Natural Resources

Land Services

The Land Services Office is committed to fulfilling its mission of providing services that bridge gaps between the Bureau of Indian Affairs, the Tribe and individual Tribal and Community Members in order to successfully complete all actions related to land use, land protection, and land ownership.

Improvement
Several of the changes during the last part of 2006 included increased document security measures. These measures will ensure that access to the department and to the sensitive documents in the department will remain protected. In November we will be adding a significant number of fireproof safes to our growing wall of safes to protect all the documents generated from this program. The anticipation for these safes has been building for quite a few years, and we’re proud to have them arrive. This year the department will also be fielding database software called Docuware which will greatly enhance services offered by providing immediate access to dual-use-documents needed by staff and the BIA, providing redundant copies of documents, and ensuring accountability of actions taken by all staff members related to all land actions. This software will go a long way toward supporting Tribal Self Sufficiency when it comes to land actions.

Assessment
The department has also been receiving continuing training in completing the Government Performance Results Act (GPRA) Reports for their respective departments. This has become a standard of measure for the amount of funding available from the Bureau of Indian Affairs Budget. We are also preparing to utilize the Program Assessment Rating Tool (PART) Review to support the Federal Management of integration of performance with budget. Although we are not a Federal Agency, these assessments are tools used by the Bureau of Indian Affairs to justify continued funding of all tribal programs.

Accountability
We have also led an effort to provide Northwest tribes, including the Coeur d’Alene Tribe with certified copies of original allotment records kept under BIA custody as a result of hand delivering a letter to the BIA from Chairman Allan which was generated by the Cultural Resources Office. After staff members from this office and the GIS department personally delivered the letter to the Portland Office Director, BIA officials decided to make copies of these documents available for all concerned Northwest tribes before remanding custody of these files to the Federal Records Center in Lenexa, Kansas.

Members of this department were among several 638 Contract Tribal employees to voice several matters of concern to Tribes at the Bureau of Indian Affairs Realty Conference recently in Lincoln City, OR. The concerns were specifically related to failing to gain meaningful input from tribes on procedures being put into effect at the BIA affecting the Tribes’ Program Budgets, Assessments, Surveyor Program, and the massive Probate/Appraisal Backlogs. We are making progress toward including the Coeur d’Alene Tribe’s Land Services Program as a resource that will need access to the BIA software.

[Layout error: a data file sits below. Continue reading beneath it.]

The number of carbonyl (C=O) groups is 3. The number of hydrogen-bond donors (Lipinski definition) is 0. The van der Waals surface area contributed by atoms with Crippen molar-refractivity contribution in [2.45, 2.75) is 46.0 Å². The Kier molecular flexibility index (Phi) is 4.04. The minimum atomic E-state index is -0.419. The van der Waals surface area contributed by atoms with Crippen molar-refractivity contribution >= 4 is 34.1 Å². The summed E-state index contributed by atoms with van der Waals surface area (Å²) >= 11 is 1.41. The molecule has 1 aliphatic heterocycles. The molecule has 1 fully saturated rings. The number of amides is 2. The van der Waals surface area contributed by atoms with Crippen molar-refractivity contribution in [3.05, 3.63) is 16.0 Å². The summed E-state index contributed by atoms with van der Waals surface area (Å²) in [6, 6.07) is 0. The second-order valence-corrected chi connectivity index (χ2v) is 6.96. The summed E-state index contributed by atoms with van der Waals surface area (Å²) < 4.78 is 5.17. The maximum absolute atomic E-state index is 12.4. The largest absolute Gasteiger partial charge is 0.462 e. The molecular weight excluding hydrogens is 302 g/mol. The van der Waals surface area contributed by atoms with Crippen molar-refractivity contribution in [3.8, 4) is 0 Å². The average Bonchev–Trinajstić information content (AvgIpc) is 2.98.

The department has also taken on the monumental task of updating BIA filing requirements. Combined with the Docuware, this task should become easier—providing greater access to documents required for both tribal member and BIA requests. The department also works to record and solve the backlog of all pending actions at the BIA. While it may seem monstrous this solution will come from the continued efforts of each member of this department, the technological resources we will begin using this year and the cooperation of the Bureau of Indian Affairs, Bureau of Land Management, Office of Special Trustee, and the Department of Interior.

Additionally, the digital processing of documents will provide a record of all personnel involved with transactions, the continual progress of the documents through the various channels, and a means of showing financial accountability, which will all serve to meet the Fiduciary Trust Responsibility that the Tribe and the BIA are charged with.

We Are :

protecting the status of land owned by the Tribe and its members
ensuring that the land is used responsibly
overseeing the transfer of ownership during probate procedures
providing the measures needed to maximize crop profits
protecting the record of all land transactions to ensure that they are completed objectively, professionally and in as timely a manner as can be managed when cooperating with federal agencies
educating all community members about the possibilities arising from land ownership, land transactions, and profit opportunities, and the American Indian Probate Reform Act
complying with Tribal Council’s intent to regulate land transactions
Providing services that support the Sovereignty of this Tribe and the needs of each tribal member as they relate to Land Services

FAQ & News

A look at the history of Union Pacific and other Rail Lines on the Coeur d’Alene Indian Reservation and Aboriginal Territory

Railroad Timeline

Note that on this timeline, much railroad activity took place on the reservation before Idaho became a state and the Coeur d’Alene Tribe already had an executive agreement with the U.S. The U.S. Senator Dolph was the one who passed the bill for ROW thru the CDA Res in May,1888.

Some Western Tribes were already in place as recognized Sovereign Nations when the Railroads arrived, before some Western states existed, giving birth to Railroad Treaties between Tribes and Railroad Companies; these governed conduct in relation to constructing railways, compensation, and abandonment both on the reservations as they existed then and now including, in some cases, aboriginal territories